Agencies

[Federal Register Volume 70, Number 137 (Tuesday, July 19, 2005)]
[Notices]
[Pages 41476-41477]
From the Federal Register Online via the Government Printing Office [www.gpo.gov]
[FR Doc No: 05-14109]


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DEPARTMENT OF TRANSPORTATION

National Highway Traffic Safety Administration

[Docket No. NHTSA-2005-21859; Notice 1]


Toyota Motor North America, Inc., Receipt of Petition for 
Decision of Inconsequential Noncompliance

    Toyota Motor North America (Toyota) has determined that certain 
model year 2003 through 2005 vehicles that it produced do not comply 
with S5(c)(2) of 49 CFR 571.225, Federal Motor Vehicle Safety Standard 
(FMVSS) No. 225, ``Child restraint anchorage systems.'' Toyota has 
filed an appropriate report pursuant to 49 CFR part 573, ``Defect and 
Noncompliance Reports.''
    Pursuant to 49 U.S.C. 30118(d) and 30120(h), Toyota has petitioned 
for an exemption from the notification and remedy requirements of 49 
U.S.C. Chapter 301 on the basis that this noncompliance is 
inconsequential to motor vehicle safety.
    This notice of receipt of Toyota's petition is published under 49 
U.S.C. 30118 and 30120 and does not represent any agency decision or 
other exercise of judgment concerning the merits of the petition.
    Affected are a total of approximately 156,555 model year 2003 to 
2005 Toyota Tundra access cab vehicles produced between September 1, 
2002 and April 22, 2005. S5(c)(2) of FMVSS No. 225 requires each 
vehicle that

    (i) Has a rear designated seating position and meets the 
conditions in S4.5.4.1(b) of Standard No. 208 * * * and, (ii) Has an 
air bag on-off switch meeting the requirements of S4.5.4 of Standard 
208 * * * shall have a child restraint anchorage system for a 
designated passenger seating position in the front seat, instead of 
a child restraint anchorage system that is required for the rear 
seat. * * *

    The subject vehicles do not have a child restraint lower anchorage 
in the front seat as required by S5(c)(2).
    Toyota believes that the noncompliance is inconsequential to motor 
vehicle safety and that no corrective action is warranted. Toyota 
states that it considered whether rear-facing child restraints could be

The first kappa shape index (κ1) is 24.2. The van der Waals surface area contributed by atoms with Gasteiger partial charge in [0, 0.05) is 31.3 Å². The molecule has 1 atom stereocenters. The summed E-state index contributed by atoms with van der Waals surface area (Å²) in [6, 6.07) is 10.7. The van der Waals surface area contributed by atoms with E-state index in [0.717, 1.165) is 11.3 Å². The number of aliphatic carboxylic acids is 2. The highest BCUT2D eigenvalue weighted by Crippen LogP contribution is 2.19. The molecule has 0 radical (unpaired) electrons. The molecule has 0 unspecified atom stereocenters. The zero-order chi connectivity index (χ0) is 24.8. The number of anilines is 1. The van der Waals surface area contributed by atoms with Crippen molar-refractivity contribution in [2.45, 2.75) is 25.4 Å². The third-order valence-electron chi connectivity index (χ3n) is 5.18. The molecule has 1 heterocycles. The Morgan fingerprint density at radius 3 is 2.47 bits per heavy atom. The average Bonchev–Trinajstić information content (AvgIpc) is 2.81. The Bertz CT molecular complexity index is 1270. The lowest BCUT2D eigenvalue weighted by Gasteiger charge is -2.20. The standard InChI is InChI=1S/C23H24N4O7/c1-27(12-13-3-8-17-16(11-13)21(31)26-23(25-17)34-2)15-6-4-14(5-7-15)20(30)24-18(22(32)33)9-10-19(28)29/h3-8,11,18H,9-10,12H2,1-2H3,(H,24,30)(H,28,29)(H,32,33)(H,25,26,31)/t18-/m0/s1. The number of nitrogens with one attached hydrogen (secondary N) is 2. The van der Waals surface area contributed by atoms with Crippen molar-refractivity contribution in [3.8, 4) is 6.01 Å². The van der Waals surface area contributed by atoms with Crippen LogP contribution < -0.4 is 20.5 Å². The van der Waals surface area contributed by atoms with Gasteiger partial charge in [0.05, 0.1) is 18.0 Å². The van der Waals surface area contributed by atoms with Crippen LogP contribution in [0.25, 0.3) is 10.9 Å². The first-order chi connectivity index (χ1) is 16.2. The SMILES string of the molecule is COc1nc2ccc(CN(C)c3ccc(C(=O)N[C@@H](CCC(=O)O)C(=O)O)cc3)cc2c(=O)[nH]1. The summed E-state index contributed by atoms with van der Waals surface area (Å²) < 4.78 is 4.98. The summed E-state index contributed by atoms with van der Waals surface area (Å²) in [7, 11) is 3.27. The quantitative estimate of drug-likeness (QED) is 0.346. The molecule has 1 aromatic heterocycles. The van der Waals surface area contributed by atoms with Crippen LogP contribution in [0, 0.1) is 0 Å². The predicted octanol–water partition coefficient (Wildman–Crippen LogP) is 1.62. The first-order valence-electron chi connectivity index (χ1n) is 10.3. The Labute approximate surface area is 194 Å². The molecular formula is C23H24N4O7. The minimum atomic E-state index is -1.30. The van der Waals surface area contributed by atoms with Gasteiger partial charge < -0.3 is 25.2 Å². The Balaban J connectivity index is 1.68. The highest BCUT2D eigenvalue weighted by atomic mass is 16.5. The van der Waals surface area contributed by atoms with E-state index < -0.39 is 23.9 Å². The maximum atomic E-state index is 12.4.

used in the noncompliant vehicles, and ``is unaware of any rear-facing 
child restraints that require lower anchorages in the vehicle.'' Toyota 
further states,

    Most, if not all rear facing child restraints (even those with 
lower anchorage systems), have belt paths which allow the child 
restraint to be secured properly in the front passenger seat of the 
subject vehicles utilizing the front passenger seatbelt. We also 
note that child restraint manufacturers provide instructions with 
their child seats (even lower anchorage equipped child seats) on how 
to install their restraint with the seatbelt. In addition, all 
Toyota Tundra vehicles provide instructions on how to install child 
restraints with the seatbelt.

    Toyota points out that model year 2000 to 2002 Tundra access cab 
vehicles have a front passenger airbag on-off switch as standard 
equipment but not lower anchorage system because they were produced 
prior to the FMVSS No. 225 lower anchorage requirement with which the 
subject vehicles noncomply. Toyota asserts that,

    considering child restraint installation in the front passenger 
seat, the 2003-2005 MY vehicles (subject vehicles) are no different 
than the 2000-02 MY vehicles and further, it follows that the 
subject vehicles are no less safe than the 2000-02 MY vehicles.

    Toyota further states that it considered

    whether a lower anchorage child restraint can be mistakenly 
installed in the front passenger seat attempting to utilize the 
lower anchorage. Upon investigating the seat bight of the subject 
vehicles, we believe a current vehicle owner or subsequent owner 
could easily observe that no lower anchorage bars exist. We would 
also note that there are no portions of the seat frame within the 
seat bight of the front passenger seat that may be mistaken for 
lower anchorage bars.

    Toyota notes that it has not received customer complaints regarding 
the absence of a front passenger seat child restraint lower anchorage 
system, not has it received any reports of a crash, injury or fatality 
due to this noncompliance.
    Interested persons are invited to submit written data, views, and 
arguments on the petition described above. Comments must refer to the 
docket and notice number cited at the beginning of this notice and be 
submitted by any of the following methods. Mail: Docket Management 
Facility, U.S. Department of Transportation, Nassif Building, Room PL-
401, 400 Seventh Street, SW., Washington, DC, 20590-0001. Hand 
Delivery: Room PL-401 on the plaza level of the Nassif Building, 400 
Seventh Street, SW., Washington, DC. It is requested, but not required, 
that two copies of the comments be provided. The Docket Section is open 
on weekdays from 10 a.m. to 5 p.m. except

[[Page 41477]]

Federal holidays. Comments may be submitted electronically by logging 
onto the Docket Management System Web site at http://dms.dot.gov. Click 
on ``Help'' to obtain instructions for filing the document 
electronically. Comments may be faxed to 1-202-493-2251, or may be 
submitted to the Federal eRulemaking Portal: go to http://
www.regulations.gov. Follow the online instructions for submitting 
comments.
    The petition, supporting materials, and all comments received 
before the close of business on the closing date indicated below will 
be filed and will be considered. All comments and supporting materials 
received after the closing date will also be filed and will be 
considered to the extent possible. When the petition is granted or 
denied, notice of the decision will be published in the Federal 
Register pursuant to the authority indicated below.
    Comment closing date: August 18, 2005.

(Authority: 49 U.S.C. 30118, 30120; delegations of authority at CFR 
1.50 and 501.8).
    Issued on: July 13, 2005.
Ronald L. Medford,
Senior Associate Administrator for Vehicle Safety.
[FR Doc. 05-14109 Filed 7-18-05; 8:45 am]
BILLING CODE 4910-59-P